"Smooth," they kept saying. "Give us smooth."
Samanya and her friends ran to find smooth pebbles,
smooth twigs, smooth monkey pelts.
The strangers frowned. "Smooth!" they insisted.
When Samanya held out a piece of ivory, one trader grabbed her wrist.
"Ororo!" he cried, grabbing at her copper wrist bangle.
He yanked it free and pointed to the gold wire adornment. "Ouro, ouro!"
"Mine!" Samanya cried, reaching for her bangle.
The trader shoved one of the clear jars into her grasp instead.
If anything was smooth, this glass thing was. She shook her head.
Her grandmother had given her that bangle.
She thrust the bottle back, other hand open, demanding. "Mine!"
The three barbarians grabbed at wrists of women and girls,
trying to take any bracelet spangled with gold.
Squeals and screams brought the men of town, Bakari among them.
"Ouro, ouro!" the strangers cried as they were wrestled to the ground.
"Trade for ouro!"
"The fools seek gold?" Bakari scoffed as he helped tie the men.
"Why don't they say so? Can't talk straight,
and don't know which way to turn.
Coming to copper-rich Chidzurgwe
when everyone knows the gold mines are north at Masappa."
Samanya took back her gold-spangled copper bangle.
"The word," she told the ruffians,
pointing to the gold wire, "is dhahabu."
Hardkoolbome-Bosveld, by Jacobus Hendrik Pierneef, 1945
[Public domain], via Wikimedia Commons
"Bangle" (above) respins a news article
that appeared in the July 2015 issue of
Long, long ago when the San people first came to Africa's wild open spaces,
they didn't know how to live off the land.
They asked the beasts for help.
Back then, animals and people could understand each other's speech.
Otter, clever creature of the river,
taught the San people how to swim and catch fish.
Baboon, clever creature of the savanna,
taught them which wild fruits and plants to eat.
Rhino knew how to make fire --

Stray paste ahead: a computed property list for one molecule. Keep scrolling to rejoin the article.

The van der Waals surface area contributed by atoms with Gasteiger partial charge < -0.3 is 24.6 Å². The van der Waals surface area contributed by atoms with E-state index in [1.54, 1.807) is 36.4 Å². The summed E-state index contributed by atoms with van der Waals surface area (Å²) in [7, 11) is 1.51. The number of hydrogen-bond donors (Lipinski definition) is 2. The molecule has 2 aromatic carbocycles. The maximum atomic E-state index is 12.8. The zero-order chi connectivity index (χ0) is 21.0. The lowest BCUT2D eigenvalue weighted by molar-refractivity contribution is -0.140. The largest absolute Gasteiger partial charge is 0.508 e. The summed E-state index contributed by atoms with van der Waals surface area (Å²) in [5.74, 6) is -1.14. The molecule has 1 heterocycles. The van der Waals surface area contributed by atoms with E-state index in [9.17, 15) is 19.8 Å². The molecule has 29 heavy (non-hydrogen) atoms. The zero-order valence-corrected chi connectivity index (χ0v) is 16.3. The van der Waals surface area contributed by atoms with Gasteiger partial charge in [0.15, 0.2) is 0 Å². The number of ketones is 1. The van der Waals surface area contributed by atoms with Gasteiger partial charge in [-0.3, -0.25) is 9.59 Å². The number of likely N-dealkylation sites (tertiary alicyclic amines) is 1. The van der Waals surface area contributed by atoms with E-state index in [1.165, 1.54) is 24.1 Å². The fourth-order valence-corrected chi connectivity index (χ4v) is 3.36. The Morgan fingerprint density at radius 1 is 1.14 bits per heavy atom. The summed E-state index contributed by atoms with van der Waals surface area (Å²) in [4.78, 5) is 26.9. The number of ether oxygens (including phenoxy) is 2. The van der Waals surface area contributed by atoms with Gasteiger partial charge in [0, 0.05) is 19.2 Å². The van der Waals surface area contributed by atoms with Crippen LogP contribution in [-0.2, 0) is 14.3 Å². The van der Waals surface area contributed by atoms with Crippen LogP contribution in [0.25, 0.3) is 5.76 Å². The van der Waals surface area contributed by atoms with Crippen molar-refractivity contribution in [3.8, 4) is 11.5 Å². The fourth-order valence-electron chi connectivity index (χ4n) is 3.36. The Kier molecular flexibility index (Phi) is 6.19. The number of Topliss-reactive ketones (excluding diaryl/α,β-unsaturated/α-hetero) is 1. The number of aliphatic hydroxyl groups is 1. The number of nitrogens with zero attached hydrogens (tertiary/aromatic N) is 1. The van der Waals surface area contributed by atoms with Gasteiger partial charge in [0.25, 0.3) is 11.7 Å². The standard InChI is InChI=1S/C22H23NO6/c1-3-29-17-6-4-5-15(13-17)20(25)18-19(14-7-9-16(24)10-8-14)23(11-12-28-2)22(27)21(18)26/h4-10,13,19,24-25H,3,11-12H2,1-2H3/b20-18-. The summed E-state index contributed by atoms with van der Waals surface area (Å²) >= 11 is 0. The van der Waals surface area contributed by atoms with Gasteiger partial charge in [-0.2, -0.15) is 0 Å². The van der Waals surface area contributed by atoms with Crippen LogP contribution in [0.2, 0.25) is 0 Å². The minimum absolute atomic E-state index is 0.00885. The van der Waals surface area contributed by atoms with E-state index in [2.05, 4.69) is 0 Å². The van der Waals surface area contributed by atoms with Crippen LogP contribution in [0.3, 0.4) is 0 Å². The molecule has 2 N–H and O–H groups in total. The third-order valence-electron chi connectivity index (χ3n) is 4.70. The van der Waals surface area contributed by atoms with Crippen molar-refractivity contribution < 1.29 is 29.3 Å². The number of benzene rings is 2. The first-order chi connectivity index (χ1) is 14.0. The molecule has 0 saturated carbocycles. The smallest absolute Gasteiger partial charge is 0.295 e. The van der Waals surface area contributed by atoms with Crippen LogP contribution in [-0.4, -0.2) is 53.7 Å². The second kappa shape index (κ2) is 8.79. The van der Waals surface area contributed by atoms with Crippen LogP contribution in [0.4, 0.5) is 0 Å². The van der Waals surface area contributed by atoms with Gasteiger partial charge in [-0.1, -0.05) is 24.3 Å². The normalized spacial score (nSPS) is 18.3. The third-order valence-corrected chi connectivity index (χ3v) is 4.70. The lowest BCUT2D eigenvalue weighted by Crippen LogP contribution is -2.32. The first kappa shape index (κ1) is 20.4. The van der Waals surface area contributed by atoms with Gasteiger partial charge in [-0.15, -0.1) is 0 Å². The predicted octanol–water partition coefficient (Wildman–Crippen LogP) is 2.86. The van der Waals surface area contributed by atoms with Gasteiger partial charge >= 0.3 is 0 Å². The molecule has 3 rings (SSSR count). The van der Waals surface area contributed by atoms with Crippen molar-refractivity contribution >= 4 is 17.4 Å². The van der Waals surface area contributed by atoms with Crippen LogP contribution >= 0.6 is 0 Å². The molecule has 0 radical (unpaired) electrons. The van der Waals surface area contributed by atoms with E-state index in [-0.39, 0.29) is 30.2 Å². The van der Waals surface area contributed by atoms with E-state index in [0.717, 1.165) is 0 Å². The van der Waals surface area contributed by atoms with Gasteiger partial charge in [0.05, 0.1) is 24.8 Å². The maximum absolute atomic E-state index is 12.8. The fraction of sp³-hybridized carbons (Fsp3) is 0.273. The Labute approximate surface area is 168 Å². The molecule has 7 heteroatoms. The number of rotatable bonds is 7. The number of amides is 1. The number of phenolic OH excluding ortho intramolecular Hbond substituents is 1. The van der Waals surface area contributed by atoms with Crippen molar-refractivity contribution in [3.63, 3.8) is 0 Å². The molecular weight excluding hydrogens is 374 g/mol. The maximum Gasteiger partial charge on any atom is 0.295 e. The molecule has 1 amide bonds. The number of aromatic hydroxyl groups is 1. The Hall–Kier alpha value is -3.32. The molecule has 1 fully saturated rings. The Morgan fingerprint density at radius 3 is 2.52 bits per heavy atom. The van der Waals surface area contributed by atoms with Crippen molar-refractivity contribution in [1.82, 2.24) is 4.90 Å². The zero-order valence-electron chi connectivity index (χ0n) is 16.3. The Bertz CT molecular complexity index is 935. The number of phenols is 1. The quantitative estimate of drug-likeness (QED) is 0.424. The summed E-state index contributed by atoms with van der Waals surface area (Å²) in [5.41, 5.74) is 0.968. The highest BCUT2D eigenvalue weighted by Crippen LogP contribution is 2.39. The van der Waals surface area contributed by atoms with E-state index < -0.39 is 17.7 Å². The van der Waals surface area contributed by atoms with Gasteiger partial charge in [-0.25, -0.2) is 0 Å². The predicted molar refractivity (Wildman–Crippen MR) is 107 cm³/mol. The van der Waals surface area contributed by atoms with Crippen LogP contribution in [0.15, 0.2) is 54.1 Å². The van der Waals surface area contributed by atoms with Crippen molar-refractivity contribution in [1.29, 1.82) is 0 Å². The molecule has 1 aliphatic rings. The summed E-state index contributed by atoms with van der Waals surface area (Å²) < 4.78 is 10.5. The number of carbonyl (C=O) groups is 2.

but he was a grumpy old fellow, always in a bad mood.
He refused to help the San.
Often the humans told Rhino, "We are so cold at night,
and so fretful and fearful in the dark.
Please, won't you teach us to make fire?"
Each time, Rhino snorted through his heavy nostrils
and stormed away, shouting, "I do not know how. Go away!"
Each time Rhino lied, the horn on his nose set to itching.
Itching like mad. Itching so badly he must hunt out a tree
and rub his horn on the rough bark.
He would rub so hard he set the tree on fire.
Again and again, whenever he refused to help,
his lies triggered another bout of terrible itching,
more scratching -- and another trunk burst into flame.
He never did have a change of heart.
The smoke of countless fires made his eyesight weak.
All those trees he set afire stained Rhino's hide forever grey with the ashes.
Long, long ago when the animals lived together in a village,
there was a young ram by the name of Lightning.
He had a temper so short that any little thing would set him in a rage,
and when he raged, his temper blazed so hot
he lit fires wherever his hooves trod.
After every flare of temper,
Lightning's mother nagged him something awful.
She scolded in such a loud booming voice,
it made the other animals cringe. Her name was Thunder.
The animals gathered and debated what to do about the anger
and the fires and the nagging and the noise.
Hoping to to end the disturbance,
they ordered mother and son to move to the outskirts of the village.
Even on the outskirts, Lightning found reason to rage.
Thunder's scolding still boomed in everyone's ears.
The animals made Thunder and Lightning move into the hills.
Even there, Lightning got mad at every little thing.
Wildfires flared in the hills,
and smoke and cinders drifted over the village.
Thunder's angry clamor still rolled through the fields and the marketplace.
At last the animals decreed that the two bothersome sheep
must move further away, clear up into the sky.
Surely that would end the troubles.
But even in the sky, Lightning found reason to flare in anger,
an anger so fierce it stabbed to the ground.
Thunder still boomed a scolding voice from the heavens.
And so it goes to this very day.
Browse more fiction and nonfiction in earlier issues of Banners in the Mist!
"current events" and novel settings by year and continent